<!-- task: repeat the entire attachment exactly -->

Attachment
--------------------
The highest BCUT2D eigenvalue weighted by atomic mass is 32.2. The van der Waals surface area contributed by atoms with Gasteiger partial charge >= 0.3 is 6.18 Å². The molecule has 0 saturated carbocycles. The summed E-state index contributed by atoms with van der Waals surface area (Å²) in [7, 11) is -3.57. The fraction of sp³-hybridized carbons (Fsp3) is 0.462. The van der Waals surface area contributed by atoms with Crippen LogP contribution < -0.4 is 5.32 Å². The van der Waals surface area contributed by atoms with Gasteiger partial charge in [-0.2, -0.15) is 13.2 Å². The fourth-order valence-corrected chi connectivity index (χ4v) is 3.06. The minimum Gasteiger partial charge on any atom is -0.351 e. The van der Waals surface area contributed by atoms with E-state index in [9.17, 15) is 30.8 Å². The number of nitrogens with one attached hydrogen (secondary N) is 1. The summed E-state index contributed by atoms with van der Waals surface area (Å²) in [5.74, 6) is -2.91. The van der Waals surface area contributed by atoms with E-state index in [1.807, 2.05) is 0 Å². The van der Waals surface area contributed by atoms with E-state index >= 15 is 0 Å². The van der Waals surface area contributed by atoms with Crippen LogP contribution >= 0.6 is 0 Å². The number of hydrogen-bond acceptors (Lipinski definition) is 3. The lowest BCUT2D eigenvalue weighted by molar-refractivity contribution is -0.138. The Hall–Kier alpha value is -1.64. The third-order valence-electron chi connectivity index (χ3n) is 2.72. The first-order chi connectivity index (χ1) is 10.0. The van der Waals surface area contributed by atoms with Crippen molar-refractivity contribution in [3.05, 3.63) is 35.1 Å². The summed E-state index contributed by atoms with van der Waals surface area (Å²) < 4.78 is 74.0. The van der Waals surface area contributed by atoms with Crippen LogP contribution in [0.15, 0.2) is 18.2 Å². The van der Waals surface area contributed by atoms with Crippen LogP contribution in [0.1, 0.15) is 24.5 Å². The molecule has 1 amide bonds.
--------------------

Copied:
The highest BCUT2D eigenvalue weighted by atomic mass is 32.2. The van der Waals surface area contributed by atoms with Gasteiger partial charge >= 0.3 is 6.18 Å². The molecule has 0 saturated carbocycles. The summed E-state index contributed by atoms with van der Waals surface area (Å²) in [7, 11) is -3.57. The fraction of sp³-hybridized carbons (Fsp3) is 0.462. The van der Waals surface area contributed by atoms with Crippen LogP contribution < -0.4 is 5.32 Å². The van der Waals surface area contributed by atoms with Gasteiger partial charge in [-0.2, -0.15) is 13.2 Å². The fourth-order valence-corrected chi connectivity index (χ4v) is 3.06. The minimum Gasteiger partial charge on any atom is -0.351 e. The van der Waals surface area contributed by atoms with E-state index in [9.17, 15) is 30.8 Å². The number of nitrogens with one attached hydrogen (secondary N) is 1. The summed E-state index contributed by atoms with van der Waals surface area (Å²) in [5.74, 6) is -2.91. The van der Waals surface area contributed by atoms with E-state index in [1.807, 2.05) is 0 Å². The van der Waals surface area contributed by atoms with E-state index >= 15 is 0 Å². The van der Waals surface area contributed by atoms with Crippen LogP contribution >= 0.6 is 0 Å². The number of hydrogen-bond acceptors (Lipinski definition) is 3. The lowest BCUT2D eigenvalue weighted by molar-refractivity contribution is -0.138. The Hall–Kier alpha value is -1.64. The third-order valence-electron chi connectivity index (χ3n) is 2.72. The first-order chi connectivity index (χ1) is 10.0. The van der Waals surface area contributed by atoms with Crippen molar-refractivity contribution in [3.05, 3.63) is 35.1 Å². The summed E-state index contributed by atoms with van der Waals surface area (Å²) < 4.78 is 74.0. The van der Waals surface area contributed by atoms with Crippen LogP contribution in [0.15, 0.2) is 18.2 Å². The van der Waals surface area contributed by atoms with Crippen LogP contribution in [0.1, 0.15) is 24.5 Å². The molecule has 1 amide bonds.